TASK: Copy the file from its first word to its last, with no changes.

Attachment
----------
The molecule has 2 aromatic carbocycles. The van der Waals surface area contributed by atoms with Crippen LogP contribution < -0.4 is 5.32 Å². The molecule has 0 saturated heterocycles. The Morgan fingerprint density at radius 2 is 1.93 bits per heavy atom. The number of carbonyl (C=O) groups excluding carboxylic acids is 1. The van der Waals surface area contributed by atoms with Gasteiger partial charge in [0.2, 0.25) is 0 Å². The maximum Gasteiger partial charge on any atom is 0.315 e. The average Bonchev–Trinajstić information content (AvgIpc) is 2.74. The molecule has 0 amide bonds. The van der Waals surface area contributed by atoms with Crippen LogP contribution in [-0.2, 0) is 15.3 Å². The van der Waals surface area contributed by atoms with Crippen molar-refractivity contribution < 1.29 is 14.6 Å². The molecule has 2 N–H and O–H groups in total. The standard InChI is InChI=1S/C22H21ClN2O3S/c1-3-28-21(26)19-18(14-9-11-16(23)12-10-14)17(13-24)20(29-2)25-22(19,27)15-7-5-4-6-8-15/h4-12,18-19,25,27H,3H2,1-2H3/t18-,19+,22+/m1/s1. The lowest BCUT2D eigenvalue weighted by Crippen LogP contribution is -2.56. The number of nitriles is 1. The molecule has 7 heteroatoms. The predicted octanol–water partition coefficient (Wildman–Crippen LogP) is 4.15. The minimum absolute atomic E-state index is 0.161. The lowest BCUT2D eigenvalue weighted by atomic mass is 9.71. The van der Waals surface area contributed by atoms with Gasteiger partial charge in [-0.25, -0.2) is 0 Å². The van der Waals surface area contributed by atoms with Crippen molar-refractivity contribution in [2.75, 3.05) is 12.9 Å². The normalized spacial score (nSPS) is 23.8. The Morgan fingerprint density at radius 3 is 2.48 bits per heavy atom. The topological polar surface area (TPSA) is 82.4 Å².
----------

The molecule has 2 aromatic carbocycles. The van der Waals surface area contributed by atoms with Crippen LogP contribution < -0.4 is 5.32 Å². The molecule has 0 saturated heterocycles. The Morgan fingerprint density at radius 2 is 1.93 bits per heavy atom. The number of carbonyl (C=O) groups excluding carboxylic acids is 1. The van der Waals surface area contributed by atoms with Gasteiger partial charge in [0.2, 0.25) is 0 Å². The maximum Gasteiger partial charge on any atom is 0.315 e. The average Bonchev–Trinajstić information content (AvgIpc) is 2.74. The molecule has 0 amide bonds. The van der Waals surface area contributed by atoms with Crippen LogP contribution in [-0.2, 0) is 15.3 Å². The van der Waals surface area contributed by atoms with Crippen molar-refractivity contribution < 1.29 is 14.6 Å². The molecule has 2 N–H and O–H groups in total. The standard InChI is InChI=1S/C22H21ClN2O3S/c1-3-28-21(26)19-18(14-9-11-16(23)12-10-14)17(13-24)20(29-2)25-22(19,27)15-7-5-4-6-8-15/h4-12,18-19,25,27H,3H2,1-2H3/t18-,19+,22+/m1/s1. The lowest BCUT2D eigenvalue weighted by Crippen LogP contribution is -2.56. The number of nitriles is 1. The molecule has 7 heteroatoms. The predicted octanol–water partition coefficient (Wildman–Crippen LogP) is 4.15. The minimum absolute atomic E-state index is 0.161. The lowest BCUT2D eigenvalue weighted by atomic mass is 9.71. The van der Waals surface area contributed by atoms with Gasteiger partial charge in [-0.25, -0.2) is 0 Å². The van der Waals surface area contributed by atoms with Crippen molar-refractivity contribution in [2.75, 3.05) is 12.9 Å². The normalized spacial score (nSPS) is 23.8. The Morgan fingerprint density at radius 3 is 2.48 bits per heavy atom. The topological polar surface area (TPSA) is 82.4 Å².